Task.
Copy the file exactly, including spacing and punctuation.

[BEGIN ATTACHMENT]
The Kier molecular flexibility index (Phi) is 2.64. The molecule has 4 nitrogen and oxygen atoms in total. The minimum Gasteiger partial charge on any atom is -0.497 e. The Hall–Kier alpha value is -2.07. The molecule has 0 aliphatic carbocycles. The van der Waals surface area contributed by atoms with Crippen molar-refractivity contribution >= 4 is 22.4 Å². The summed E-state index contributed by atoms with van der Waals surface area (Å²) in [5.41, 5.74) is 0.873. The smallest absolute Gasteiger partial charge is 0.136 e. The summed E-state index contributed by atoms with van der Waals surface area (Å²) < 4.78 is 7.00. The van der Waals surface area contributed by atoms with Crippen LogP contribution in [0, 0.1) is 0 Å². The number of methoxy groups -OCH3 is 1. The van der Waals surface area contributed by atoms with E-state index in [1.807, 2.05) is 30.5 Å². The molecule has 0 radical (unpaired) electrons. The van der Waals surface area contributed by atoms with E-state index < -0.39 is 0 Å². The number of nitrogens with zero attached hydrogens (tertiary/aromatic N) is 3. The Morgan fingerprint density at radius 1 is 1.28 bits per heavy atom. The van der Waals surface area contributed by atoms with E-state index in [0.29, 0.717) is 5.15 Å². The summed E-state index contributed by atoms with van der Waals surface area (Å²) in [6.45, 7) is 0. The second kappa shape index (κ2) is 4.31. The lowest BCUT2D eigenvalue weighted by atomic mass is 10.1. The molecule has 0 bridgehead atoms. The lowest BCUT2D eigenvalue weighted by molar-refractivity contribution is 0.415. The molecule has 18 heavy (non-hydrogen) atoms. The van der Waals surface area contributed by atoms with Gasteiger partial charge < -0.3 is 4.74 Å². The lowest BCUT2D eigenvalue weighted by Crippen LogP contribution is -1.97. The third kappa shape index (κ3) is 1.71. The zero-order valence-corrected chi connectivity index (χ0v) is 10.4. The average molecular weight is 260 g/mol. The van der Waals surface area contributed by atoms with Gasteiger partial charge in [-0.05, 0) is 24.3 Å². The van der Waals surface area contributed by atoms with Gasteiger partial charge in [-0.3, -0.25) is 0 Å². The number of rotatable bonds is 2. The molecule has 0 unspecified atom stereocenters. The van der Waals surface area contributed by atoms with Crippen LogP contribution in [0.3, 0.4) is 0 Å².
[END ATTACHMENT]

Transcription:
The Kier molecular flexibility index (Phi) is 2.64. The molecule has 4 nitrogen and oxygen atoms in total. The minimum Gasteiger partial charge on any atom is -0.497 e. The Hall–Kier alpha value is -2.07. The molecule has 0 aliphatic carbocycles. The van der Waals surface area contributed by atoms with Crippen molar-refractivity contribution >= 4 is 22.4 Å². The summed E-state index contributed by atoms with van der Waals surface area (Å²) in [5.41, 5.74) is 0.873. The smallest absolute Gasteiger partial charge is 0.136 e. The summed E-state index contributed by atoms with van der Waals surface area (Å²) < 4.78 is 7.00. The van der Waals surface area contributed by atoms with Crippen LogP contribution in [0, 0.1) is 0 Å². The number of methoxy groups -OCH3 is 1. The van der Waals surface area contributed by atoms with E-state index in [1.807, 2.05) is 30.5 Å². The molecule has 0 radical (unpaired) electrons. The van der Waals surface area contributed by atoms with E-state index < -0.39 is 0 Å². The number of nitrogens with zero attached hydrogens (tertiary/aromatic N) is 3. The Morgan fingerprint density at radius 1 is 1.28 bits per heavy atom. The van der Waals surface area contributed by atoms with E-state index in [0.29, 0.717) is 5.15 Å². The summed E-state index contributed by atoms with van der Waals surface area (Å²) in [6.45, 7) is 0. The second kappa shape index (κ2) is 4.31. The lowest BCUT2D eigenvalue weighted by atomic mass is 10.1. The molecule has 0 bridgehead atoms. The lowest BCUT2D eigenvalue weighted by molar-refractivity contribution is 0.415. The molecule has 18 heavy (non-hydrogen) atoms. The van der Waals surface area contributed by atoms with Gasteiger partial charge < -0.3 is 4.74 Å². The lowest BCUT2D eigenvalue weighted by Crippen LogP contribution is -1.97. The third kappa shape index (κ3) is 1.71. The zero-order valence-corrected chi connectivity index (χ0v) is 10.4. The average molecular weight is 260 g/mol. The van der Waals surface area contributed by atoms with Gasteiger partial charge in [-0.05, 0) is 24.3 Å². The van der Waals surface area contributed by atoms with Gasteiger partial charge in [-0.3, -0.25) is 0 Å². The number of rotatable bonds is 2. The molecule has 0 unspecified atom stereocenters. The van der Waals surface area contributed by atoms with Crippen LogP contribution in [0.3, 0.4) is 0 Å².